convictions and sentences were based on a hostile
witness's testimony; (11) e-mails introduced at trial had
been altered; (12) the trial court abused its discretion in
admitting evidence that was not linked to Petitioner's
case; (13) the trial judge was biased and prejudiced against
him; (14) the State's evidence was not linked to
Petitioner; (15) the State's evidence was insufficient to
prove every element of each charge; (16) appellate counsel
was ineffective for failing to raise all of the issues raised
in the instant Petition; (17) the State's appellate
counsel misrepresented the record; (18) the trial court gave
improper jury instructions; (19) some of the State's
witnesses were not qualified to testify at trial; (20)
post-conviction counsel was ineffective during MAR
proceedings; (21) post-conviction counsel was ineffective in
proceedings before the North Carolina Court of Appeals; and
(22) trial counsel was ineffective for failing to adequately
investigate and prepare for trial. (Pet. 15-81.)
filed an Answer, Motion for Summary Judgment, and Supporting
Brief on September 30, 2016. (Doc. Nos. 7-9.) Respondents
assert that all of the grounds raised in the Petition, except
two, are barred by the statute of limitations. The two that
are not barred, according to Respondents, raise claims that
are not cognizable on federal habeas review.
accordance with Roseboro v. Garrison, 528 F.2d 309,
310 (4th Cir. 1975), the Court notified Petitioner of his
right to respond to the Motion for Summary Judgment. (Doc.
No. 10.) On October 21, 2016, Petitioner filed a Response.
(Doc. No. 11.) This action is ripe for adjudication.
STANDARD OF REVIEW
judgment is appropriate in those cases where there is no
genuine dispute as to any material fact, and it appears that
the moving party is entitled to judgment as a matter of law.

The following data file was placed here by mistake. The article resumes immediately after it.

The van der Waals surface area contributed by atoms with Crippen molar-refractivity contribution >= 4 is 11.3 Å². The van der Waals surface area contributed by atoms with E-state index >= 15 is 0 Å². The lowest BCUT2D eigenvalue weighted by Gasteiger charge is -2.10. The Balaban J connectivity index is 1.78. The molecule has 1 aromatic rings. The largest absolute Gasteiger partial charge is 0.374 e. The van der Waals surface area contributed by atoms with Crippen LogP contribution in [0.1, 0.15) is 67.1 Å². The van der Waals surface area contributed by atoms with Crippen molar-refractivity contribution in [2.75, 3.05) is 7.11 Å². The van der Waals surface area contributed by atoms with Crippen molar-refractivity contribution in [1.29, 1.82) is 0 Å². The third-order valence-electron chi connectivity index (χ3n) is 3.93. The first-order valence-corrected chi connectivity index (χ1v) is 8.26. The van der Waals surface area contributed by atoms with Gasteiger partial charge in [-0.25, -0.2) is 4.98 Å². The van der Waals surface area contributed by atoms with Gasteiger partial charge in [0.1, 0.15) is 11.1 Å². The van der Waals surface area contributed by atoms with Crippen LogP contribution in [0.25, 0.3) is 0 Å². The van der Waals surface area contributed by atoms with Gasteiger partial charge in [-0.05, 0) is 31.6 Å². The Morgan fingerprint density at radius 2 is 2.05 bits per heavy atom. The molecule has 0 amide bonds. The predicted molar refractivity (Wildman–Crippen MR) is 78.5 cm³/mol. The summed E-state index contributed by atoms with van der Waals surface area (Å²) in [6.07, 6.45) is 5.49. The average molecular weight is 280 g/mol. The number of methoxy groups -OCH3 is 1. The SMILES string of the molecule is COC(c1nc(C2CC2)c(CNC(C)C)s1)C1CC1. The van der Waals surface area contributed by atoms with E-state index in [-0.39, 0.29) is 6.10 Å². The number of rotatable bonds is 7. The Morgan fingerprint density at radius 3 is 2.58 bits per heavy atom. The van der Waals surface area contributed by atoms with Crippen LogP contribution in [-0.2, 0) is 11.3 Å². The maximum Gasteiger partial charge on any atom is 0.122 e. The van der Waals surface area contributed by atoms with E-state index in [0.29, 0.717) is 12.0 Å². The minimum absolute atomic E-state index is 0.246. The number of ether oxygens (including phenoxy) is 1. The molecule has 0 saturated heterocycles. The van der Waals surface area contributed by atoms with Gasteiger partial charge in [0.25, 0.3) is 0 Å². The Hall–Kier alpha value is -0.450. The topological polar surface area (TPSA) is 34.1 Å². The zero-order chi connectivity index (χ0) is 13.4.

Fed.R.Civ.P. 56(c)(2); United States v. Lee, 943
F.2d 366, 368 (4th Cir. 1991). Any permissible inferences to
be drawn from the underlying facts must be viewed in the
light most favorable to the party opposing the motion.
Matsushita Elec. Indus. Co., Ltd. v. Zenith Radio
Corp., 475 U.S. 574, 587-88 (1986). Where, however, the
record taken as a whole could not lead a rational trier of
fact to find for the non-moving party, disposition by summary
judgment is appropriate. Anderson v. Liberty Lobby,
Inc., 477 U.S. 242, 248-49 (1986).
Antiterrorism and Effective Death Penalty Act of 1996
provides a statute of limitations for § 2254 petitions
by a person in custody pursuant to a state court judgment. 28
U.S.C. § 2244(d)(1). The petition must be filed within
one year of the date on which the judgment became final by
the conclusion of direct review or the expiration of the time
for seeking such review. § 2244(d)(1)(A). The limitations
period is tolled during the pendency of a properly filed
state post-conviction action. 28 U.S.C. § 2244(d)(2).
judgment became final on or about September 27, 2006, 90 days
after the North Carolina Supreme Court denied
Petitioner's PDR, and Petitioner's time for filing a
petition for writ of certiorari in the United State Supreme
Court expired. See Clay v. United States, 537 U.S.
522, 525 (2003). The federal statute of limitations then ran
for 365 days until it fully expired on or ...